Wednesday, July 15, 2009

Real Estate Market Recovery in Southern California: Home Sales Increase for 12th Straight Month

La Jolla, CA---Southern California home sales rose in June to the highest level in 30 months as the number of deals above $500,000 continued to climb. June’s sales gain, plus another rise in the region’s median sale price, indicate buyers responded to price cuts on mid- to high-end homes and found it easier to secure financing for pricier abodes, a real estate information service reported.

A total of 23,262 new and resale houses and condos closed escrow in San Diego, Orange, Los Angeles, Ventura, Riverside and San Bernardino counties last month. That was up 12% percent from 20,775 in May and up 29% from a revised 18,032 a year ago, according to San Diego-based MDA DataQuick (see chart above).

Sales have increased year-over-year for 12 consecutive months.

June’s sales were the highest for that month since 2006, when 31,602 homes sold, but were 17.7 percent below the average June sales total since 1988, when DataQuick’s statistics begin. June sales peaked at 40,156 in 2005 and hit a low last year.

The median price paid for all new and resale houses and condos sold in the Southland last month was $265,000, up 6.4% from $249,000 in May but down 26.4% from $360,000 a year ago. It was the second consecutive month in which the median rose on a month-to-month basis. Before May’s 0.8% increase over April, the median hadn’t risen from one month to the next since July 2007.

MP: All signs point to the beginnings of a recovery in the Southern California real estate market.


At 7/15/2009 8:53 PM, Blogger Hot Sam said...

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At 7/16/2009 3:13 PM, Blogger KO said...

Reality check: The 58% drop out rate isn't actually that bad compared to the other high schools in California. But that's what you get with government monopolies - keeping score by the size of their budget rather than results.

At 7/16/2009 3:38 PM, Blogger Hot Sam said...

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At 7/16/2009 4:38 PM, Anonymous Anonymous said...

So 50% of the southern California homes are crappier than this one?

The crime map shows two homicides, not one.

At 7/16/2009 9:46 PM, Anonymous Benny The Libertarian said...

Robert Miller is funny and wears a neat beret, but talking way out of school. He doesn't know SoCal real estate. We have hit bottom. Indeed, the mix of sales -- mostly foreclosures -- has been dragging down the median price more than an actual decrease in per square foot prices in stable neighborhoods.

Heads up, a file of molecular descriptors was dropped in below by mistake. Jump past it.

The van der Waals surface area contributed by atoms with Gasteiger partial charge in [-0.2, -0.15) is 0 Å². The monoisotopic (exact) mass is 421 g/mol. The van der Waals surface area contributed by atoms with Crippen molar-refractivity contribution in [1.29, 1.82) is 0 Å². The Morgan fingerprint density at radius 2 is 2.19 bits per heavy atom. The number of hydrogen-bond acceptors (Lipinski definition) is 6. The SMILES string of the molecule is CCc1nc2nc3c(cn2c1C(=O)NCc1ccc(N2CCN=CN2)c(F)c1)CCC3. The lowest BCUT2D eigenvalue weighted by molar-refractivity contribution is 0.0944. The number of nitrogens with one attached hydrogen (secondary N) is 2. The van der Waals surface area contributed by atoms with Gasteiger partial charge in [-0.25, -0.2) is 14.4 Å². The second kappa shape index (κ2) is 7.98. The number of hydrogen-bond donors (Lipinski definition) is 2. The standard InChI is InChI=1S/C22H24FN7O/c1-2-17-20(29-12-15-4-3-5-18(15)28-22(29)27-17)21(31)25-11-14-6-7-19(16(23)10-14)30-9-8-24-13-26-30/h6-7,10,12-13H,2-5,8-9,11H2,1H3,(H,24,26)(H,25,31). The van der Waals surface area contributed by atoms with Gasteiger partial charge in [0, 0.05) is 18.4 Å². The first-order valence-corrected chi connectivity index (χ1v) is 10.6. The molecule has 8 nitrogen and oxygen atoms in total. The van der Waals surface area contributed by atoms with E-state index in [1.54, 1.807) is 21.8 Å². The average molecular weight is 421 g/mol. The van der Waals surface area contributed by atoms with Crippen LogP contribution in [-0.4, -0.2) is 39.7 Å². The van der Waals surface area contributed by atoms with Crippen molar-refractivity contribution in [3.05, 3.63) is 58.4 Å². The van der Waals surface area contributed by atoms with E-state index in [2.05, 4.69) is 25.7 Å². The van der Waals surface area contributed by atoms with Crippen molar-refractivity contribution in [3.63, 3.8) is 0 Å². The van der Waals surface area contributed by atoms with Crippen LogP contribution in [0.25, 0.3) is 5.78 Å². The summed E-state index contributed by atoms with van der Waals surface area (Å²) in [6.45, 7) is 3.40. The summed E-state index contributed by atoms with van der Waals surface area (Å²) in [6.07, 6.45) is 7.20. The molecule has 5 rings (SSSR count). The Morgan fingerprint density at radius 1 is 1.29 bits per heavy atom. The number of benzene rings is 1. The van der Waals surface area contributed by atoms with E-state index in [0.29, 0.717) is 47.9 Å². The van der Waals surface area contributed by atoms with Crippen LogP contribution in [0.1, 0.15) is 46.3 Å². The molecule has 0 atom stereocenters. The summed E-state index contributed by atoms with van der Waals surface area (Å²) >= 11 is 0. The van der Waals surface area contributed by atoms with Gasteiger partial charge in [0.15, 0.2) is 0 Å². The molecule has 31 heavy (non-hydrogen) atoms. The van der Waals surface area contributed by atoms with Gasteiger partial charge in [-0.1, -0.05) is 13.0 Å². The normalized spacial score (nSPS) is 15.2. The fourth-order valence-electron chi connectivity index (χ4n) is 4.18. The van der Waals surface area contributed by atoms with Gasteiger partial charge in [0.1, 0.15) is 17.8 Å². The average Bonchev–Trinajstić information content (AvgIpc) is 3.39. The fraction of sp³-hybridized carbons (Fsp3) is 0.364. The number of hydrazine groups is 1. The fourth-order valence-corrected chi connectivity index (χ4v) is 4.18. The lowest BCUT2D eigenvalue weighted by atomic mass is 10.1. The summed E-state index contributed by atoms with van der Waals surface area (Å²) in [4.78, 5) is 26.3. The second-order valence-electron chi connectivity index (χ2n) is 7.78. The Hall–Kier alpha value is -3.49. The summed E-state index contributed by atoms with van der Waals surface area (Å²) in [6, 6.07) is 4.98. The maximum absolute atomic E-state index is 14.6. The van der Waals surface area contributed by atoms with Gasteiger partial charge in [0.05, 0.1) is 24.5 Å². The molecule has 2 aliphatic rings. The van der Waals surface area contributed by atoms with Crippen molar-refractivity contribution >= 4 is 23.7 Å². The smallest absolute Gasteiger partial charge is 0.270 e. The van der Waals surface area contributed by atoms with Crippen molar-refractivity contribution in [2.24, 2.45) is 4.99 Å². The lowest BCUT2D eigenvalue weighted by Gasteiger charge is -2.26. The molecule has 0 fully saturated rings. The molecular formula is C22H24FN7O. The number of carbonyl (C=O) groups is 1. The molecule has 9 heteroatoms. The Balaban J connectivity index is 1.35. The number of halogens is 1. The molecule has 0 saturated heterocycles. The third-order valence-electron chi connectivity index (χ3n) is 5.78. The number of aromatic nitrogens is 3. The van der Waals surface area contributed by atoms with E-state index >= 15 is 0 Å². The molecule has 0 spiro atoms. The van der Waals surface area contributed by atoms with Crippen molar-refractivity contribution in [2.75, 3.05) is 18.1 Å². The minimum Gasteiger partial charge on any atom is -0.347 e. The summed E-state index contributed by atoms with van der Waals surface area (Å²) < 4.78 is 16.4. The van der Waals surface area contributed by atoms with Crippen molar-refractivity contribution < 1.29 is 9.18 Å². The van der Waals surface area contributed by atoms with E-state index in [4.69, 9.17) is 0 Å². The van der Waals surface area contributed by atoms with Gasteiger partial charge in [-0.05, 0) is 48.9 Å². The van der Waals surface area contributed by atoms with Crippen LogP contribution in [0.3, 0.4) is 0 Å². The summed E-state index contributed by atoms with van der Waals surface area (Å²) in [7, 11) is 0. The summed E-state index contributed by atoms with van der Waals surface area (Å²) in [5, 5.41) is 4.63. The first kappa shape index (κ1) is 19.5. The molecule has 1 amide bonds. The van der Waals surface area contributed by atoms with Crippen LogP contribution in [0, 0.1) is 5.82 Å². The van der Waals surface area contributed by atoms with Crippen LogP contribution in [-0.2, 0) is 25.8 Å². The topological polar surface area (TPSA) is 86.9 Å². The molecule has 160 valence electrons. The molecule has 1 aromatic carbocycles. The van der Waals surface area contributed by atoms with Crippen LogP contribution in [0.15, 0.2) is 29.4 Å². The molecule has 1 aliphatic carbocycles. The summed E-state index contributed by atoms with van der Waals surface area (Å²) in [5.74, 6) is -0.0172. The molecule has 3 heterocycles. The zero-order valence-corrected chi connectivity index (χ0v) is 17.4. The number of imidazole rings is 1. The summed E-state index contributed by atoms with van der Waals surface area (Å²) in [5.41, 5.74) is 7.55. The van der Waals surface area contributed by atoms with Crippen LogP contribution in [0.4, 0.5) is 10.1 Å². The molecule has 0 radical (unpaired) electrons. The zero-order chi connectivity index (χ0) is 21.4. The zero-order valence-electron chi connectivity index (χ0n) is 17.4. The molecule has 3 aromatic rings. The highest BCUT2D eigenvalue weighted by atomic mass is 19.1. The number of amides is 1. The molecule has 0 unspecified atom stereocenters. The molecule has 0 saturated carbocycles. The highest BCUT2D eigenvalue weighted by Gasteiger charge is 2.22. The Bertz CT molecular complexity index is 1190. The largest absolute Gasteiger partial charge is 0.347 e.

True, under $300k, there is not too much nice in SoCal, unless you know where to look. That is a sign of region's prosperity.
But, unlike two years ago, there is nice stuff out there under $400k.
Also, don't let crime stats scare you. I have lived in "Frogtown" or Elysian Valley section of Los Angeles since 1992. Sometimes it referred to as a "high crime" area, or that there are gangs here, though less and less. After 18 years, I have never had a single incident here, and I actually trade homegrown fruits and vegetables with my neighbors. There was a spate of murders here in the 1990s--if you were on the street after midnight and talking tough, and in a gang, you might have got popped. But even that has passed away. Strangers murdering strangers--hasn't happened here in local memory.
Mostly, the kids in this neighborhood harbor dreams of joining the military or fixing airplane engines at LAX, or starting auto repair businesses. The girls harbor dreams of having babies, and they succeed in that.
It ain't Mayberry, but perhaps it compares favorably to that Sodomite Stronghold by the Bay, up the coast.

At 7/17/2009 4:24 AM, Blogger Hot Sam said...

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At 7/17/2009 3:23 PM, Anonymous Benny Crap Pants said...

I don't know if you are reading anymore, Robert Miller, but stats read by some armchair expert in the Sodomite Stronghold are not the same as living in Los Angeles for more than five decades.
Go onto Redfin, and click in 90039. Most of the single family houses that come up are in reasonably safe neighborhoods, and are now reasonably priced. I wish they were cheaper, and I wish i was paid more, but hey what is, is. And thi is not a "swank" zip code.
14 percent of murders are by strangers, you say. That is not high, and may overestimate. In some tougher neighborhoods, the victims may not want to finger the perp--drug dealers for example, who seem to be our main murder victims. If friends, relatives of the deceased admit they knew the murderer, it would raise a whole host of other questions. As in how?
I realize Mr. Miller you are an expert in foreign relations, national and international economics, gender variations and most else, but Los Angeles residential neighborhoods--please, give it a rest. You don't know your ass from an asbestos lined sphincter.


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